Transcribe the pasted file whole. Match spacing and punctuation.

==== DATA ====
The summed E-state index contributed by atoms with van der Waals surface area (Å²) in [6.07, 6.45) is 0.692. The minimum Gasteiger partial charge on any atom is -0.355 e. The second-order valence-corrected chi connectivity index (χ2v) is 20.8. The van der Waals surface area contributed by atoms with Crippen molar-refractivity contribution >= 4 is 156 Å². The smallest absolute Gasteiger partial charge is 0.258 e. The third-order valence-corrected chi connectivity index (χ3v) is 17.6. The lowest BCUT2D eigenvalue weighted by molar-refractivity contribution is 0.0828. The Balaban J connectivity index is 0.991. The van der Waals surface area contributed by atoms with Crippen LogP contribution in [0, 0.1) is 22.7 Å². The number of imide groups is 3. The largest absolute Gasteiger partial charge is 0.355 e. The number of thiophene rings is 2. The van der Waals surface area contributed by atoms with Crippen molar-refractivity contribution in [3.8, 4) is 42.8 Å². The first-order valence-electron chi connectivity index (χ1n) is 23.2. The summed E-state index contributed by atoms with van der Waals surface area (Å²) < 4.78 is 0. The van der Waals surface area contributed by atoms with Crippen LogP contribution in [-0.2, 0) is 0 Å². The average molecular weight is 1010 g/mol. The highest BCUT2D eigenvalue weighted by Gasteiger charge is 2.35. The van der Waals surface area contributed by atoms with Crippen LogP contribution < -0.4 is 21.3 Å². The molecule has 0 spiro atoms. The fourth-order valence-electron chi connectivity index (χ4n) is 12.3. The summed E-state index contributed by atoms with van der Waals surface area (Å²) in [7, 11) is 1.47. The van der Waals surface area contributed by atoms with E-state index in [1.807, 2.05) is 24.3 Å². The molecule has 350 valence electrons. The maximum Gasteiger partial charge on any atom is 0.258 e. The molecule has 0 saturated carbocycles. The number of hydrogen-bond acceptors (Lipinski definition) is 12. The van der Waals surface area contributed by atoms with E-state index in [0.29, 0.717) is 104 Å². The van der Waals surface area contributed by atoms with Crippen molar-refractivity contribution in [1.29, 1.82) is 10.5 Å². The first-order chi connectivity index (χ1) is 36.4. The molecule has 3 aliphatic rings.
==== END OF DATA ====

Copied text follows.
The summed E-state index contributed by atoms with van der Waals surface area (Å²) in [6.07, 6.45) is 0.692. The minimum Gasteiger partial charge on any atom is -0.355 e. The second-order valence-corrected chi connectivity index (χ2v) is 20.8. The van der Waals surface area contributed by atoms with Crippen molar-refractivity contribution >= 4 is 156 Å². The smallest absolute Gasteiger partial charge is 0.258 e. The third-order valence-corrected chi connectivity index (χ3v) is 17.6. The lowest BCUT2D eigenvalue weighted by molar-refractivity contribution is 0.0828. The Balaban J connectivity index is 0.991. The van der Waals surface area contributed by atoms with Crippen LogP contribution in [0, 0.1) is 22.7 Å². The number of imide groups is 3. The largest absolute Gasteiger partial charge is 0.355 e. The number of thiophene rings is 2. The van der Waals surface area contributed by atoms with Crippen molar-refractivity contribution in [3.8, 4) is 42.8 Å². The first-order valence-electron chi connectivity index (χ1n) is 23.2. The summed E-state index contributed by atoms with van der Waals surface area (Å²) < 4.78 is 0. The van der Waals surface area contributed by atoms with Crippen LogP contribution in [-0.2, 0) is 0 Å². The average molecular weight is 1010 g/mol. The highest BCUT2D eigenvalue weighted by Gasteiger charge is 2.35. The van der Waals surface area contributed by atoms with Crippen LogP contribution < -0.4 is 21.3 Å². The molecule has 0 spiro atoms. The fourth-order valence-electron chi connectivity index (χ4n) is 12.3. The summed E-state index contributed by atoms with van der Waals surface area (Å²) in [7, 11) is 1.47. The van der Waals surface area contributed by atoms with E-state index in [1.807, 2.05) is 24.3 Å². The molecule has 350 valence electrons. The maximum Gasteiger partial charge on any atom is 0.258 e. The molecule has 0 saturated carbocycles. The number of hydrogen-bond acceptors (Lipinski definition) is 12. The van der Waals surface area contributed by atoms with E-state index in [0.29, 0.717) is 104 Å². The van der Waals surface area contributed by atoms with Crippen molar-refractivity contribution in [1.29, 1.82) is 10.5 Å². The first-order chi connectivity index (χ1) is 36.4. The molecule has 3 aliphatic rings.